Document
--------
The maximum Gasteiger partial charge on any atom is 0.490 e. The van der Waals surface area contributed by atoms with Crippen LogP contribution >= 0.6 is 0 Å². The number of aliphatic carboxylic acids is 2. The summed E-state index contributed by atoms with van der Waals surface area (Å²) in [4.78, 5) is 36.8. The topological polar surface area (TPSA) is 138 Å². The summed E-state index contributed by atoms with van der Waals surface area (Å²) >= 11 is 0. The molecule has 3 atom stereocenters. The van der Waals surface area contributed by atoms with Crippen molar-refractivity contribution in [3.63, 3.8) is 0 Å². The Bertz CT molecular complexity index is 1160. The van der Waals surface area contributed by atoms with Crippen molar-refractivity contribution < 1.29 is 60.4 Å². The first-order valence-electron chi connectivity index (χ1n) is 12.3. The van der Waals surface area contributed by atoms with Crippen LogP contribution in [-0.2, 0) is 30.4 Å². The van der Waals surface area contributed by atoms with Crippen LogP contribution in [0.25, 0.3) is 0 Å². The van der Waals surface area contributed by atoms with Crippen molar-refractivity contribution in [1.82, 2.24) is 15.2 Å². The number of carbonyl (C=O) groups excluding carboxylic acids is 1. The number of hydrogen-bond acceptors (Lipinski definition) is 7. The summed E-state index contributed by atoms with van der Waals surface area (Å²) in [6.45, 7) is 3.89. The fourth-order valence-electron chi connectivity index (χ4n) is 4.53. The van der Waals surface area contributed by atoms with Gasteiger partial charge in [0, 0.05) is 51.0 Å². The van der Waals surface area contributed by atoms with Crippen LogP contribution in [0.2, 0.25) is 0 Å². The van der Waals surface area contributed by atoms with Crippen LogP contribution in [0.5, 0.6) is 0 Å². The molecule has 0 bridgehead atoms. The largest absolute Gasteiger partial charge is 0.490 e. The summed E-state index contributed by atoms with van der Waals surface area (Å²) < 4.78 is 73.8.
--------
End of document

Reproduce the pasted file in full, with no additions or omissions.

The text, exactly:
The maximum Gasteiger partial charge on any atom is 0.490 e. The van der Waals surface area contributed by atoms with Crippen LogP contribution >= 0.6 is 0 Å². The number of aliphatic carboxylic acids is 2. The summed E-state index contributed by atoms with van der Waals surface area (Å²) in [4.78, 5) is 36.8. The topological polar surface area (TPSA) is 138 Å². The summed E-state index contributed by atoms with van der Waals surface area (Å²) >= 11 is 0. The molecule has 3 atom stereocenters. The van der Waals surface area contributed by atoms with Crippen molar-refractivity contribution in [3.63, 3.8) is 0 Å². The Bertz CT molecular complexity index is 1160. The van der Waals surface area contributed by atoms with Crippen molar-refractivity contribution < 1.29 is 60.4 Å². The first-order valence-electron chi connectivity index (χ1n) is 12.3. The van der Waals surface area contributed by atoms with Crippen LogP contribution in [-0.2, 0) is 30.4 Å². The van der Waals surface area contributed by atoms with Crippen LogP contribution in [0.25, 0.3) is 0 Å². The van der Waals surface area contributed by atoms with Crippen molar-refractivity contribution in [1.82, 2.24) is 15.2 Å². The number of carbonyl (C=O) groups excluding carboxylic acids is 1. The number of hydrogen-bond acceptors (Lipinski definition) is 7. The summed E-state index contributed by atoms with van der Waals surface area (Å²) in [6.45, 7) is 3.89. The fourth-order valence-electron chi connectivity index (χ4n) is 4.53. The van der Waals surface area contributed by atoms with Gasteiger partial charge in [0, 0.05) is 51.0 Å². The van der Waals surface area contributed by atoms with Crippen LogP contribution in [0.2, 0.25) is 0 Å². The van der Waals surface area contributed by atoms with Crippen LogP contribution in [0.5, 0.6) is 0 Å². The molecule has 0 bridgehead atoms. The largest absolute Gasteiger partial charge is 0.490 e. The summed E-state index contributed by atoms with van der Waals surface area (Å²) < 4.78 is 73.8.